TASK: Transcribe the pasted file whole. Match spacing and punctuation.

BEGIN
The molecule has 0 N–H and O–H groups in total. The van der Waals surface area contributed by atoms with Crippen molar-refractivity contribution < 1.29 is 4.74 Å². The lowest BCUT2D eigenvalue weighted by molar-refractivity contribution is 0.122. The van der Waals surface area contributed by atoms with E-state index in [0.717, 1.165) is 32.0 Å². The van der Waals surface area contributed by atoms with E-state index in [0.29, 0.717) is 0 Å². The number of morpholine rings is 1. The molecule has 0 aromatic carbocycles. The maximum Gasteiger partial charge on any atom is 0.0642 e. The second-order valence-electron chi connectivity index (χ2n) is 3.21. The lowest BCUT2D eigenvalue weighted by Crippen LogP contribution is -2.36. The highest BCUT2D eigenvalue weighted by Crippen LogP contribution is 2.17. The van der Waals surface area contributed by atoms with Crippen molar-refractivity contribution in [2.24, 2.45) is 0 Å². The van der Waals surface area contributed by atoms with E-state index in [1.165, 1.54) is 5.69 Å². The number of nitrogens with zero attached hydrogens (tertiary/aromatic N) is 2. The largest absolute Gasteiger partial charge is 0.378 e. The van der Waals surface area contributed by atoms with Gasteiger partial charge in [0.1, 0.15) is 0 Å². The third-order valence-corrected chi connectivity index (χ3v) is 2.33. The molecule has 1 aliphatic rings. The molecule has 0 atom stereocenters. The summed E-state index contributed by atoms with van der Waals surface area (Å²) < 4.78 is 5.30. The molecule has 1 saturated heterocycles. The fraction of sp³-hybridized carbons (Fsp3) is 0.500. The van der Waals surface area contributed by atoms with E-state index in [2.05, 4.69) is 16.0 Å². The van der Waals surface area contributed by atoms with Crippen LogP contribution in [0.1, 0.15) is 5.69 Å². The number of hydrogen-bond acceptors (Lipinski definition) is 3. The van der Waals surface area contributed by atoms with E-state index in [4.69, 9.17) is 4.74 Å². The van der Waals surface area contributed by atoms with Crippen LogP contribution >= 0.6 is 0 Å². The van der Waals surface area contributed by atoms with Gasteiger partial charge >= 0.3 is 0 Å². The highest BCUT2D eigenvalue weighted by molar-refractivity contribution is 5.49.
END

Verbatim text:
The molecule has 0 N–H and O–H groups in total. The van der Waals surface area contributed by atoms with Crippen molar-refractivity contribution < 1.29 is 4.74 Å². The lowest BCUT2D eigenvalue weighted by molar-refractivity contribution is 0.122. The van der Waals surface area contributed by atoms with E-state index in [0.717, 1.165) is 32.0 Å². The van der Waals surface area contributed by atoms with E-state index in [0.29, 0.717) is 0 Å². The number of morpholine rings is 1. The molecule has 0 aromatic carbocycles. The maximum Gasteiger partial charge on any atom is 0.0642 e. The second-order valence-electron chi connectivity index (χ2n) is 3.21. The lowest BCUT2D eigenvalue weighted by Crippen LogP contribution is -2.36. The highest BCUT2D eigenvalue weighted by Crippen LogP contribution is 2.17. The van der Waals surface area contributed by atoms with Crippen molar-refractivity contribution in [2.24, 2.45) is 0 Å². The van der Waals surface area contributed by atoms with E-state index in [1.165, 1.54) is 5.69 Å². The number of nitrogens with zero attached hydrogens (tertiary/aromatic N) is 2. The largest absolute Gasteiger partial charge is 0.378 e. The van der Waals surface area contributed by atoms with Gasteiger partial charge in [0.1, 0.15) is 0 Å². The third-order valence-corrected chi connectivity index (χ3v) is 2.33. The molecule has 1 aliphatic rings. The molecule has 0 atom stereocenters. The summed E-state index contributed by atoms with van der Waals surface area (Å²) < 4.78 is 5.30. The molecule has 1 saturated heterocycles. The fraction of sp³-hybridized carbons (Fsp3) is 0.500. The van der Waals surface area contributed by atoms with E-state index in [2.05, 4.69) is 16.0 Å². The van der Waals surface area contributed by atoms with Crippen LogP contribution in [0.1, 0.15) is 5.69 Å². The number of hydrogen-bond acceptors (Lipinski definition) is 3. The van der Waals surface area contributed by atoms with E-state index in [4.69, 9.17) is 4.74 Å². The van der Waals surface area contributed by atoms with Crippen LogP contribution >= 0.6 is 0 Å². The van der Waals surface area contributed by atoms with Gasteiger partial charge >= 0.3 is 0 Å². The highest BCUT2D eigenvalue weighted by molar-refractivity contribution is 5.49.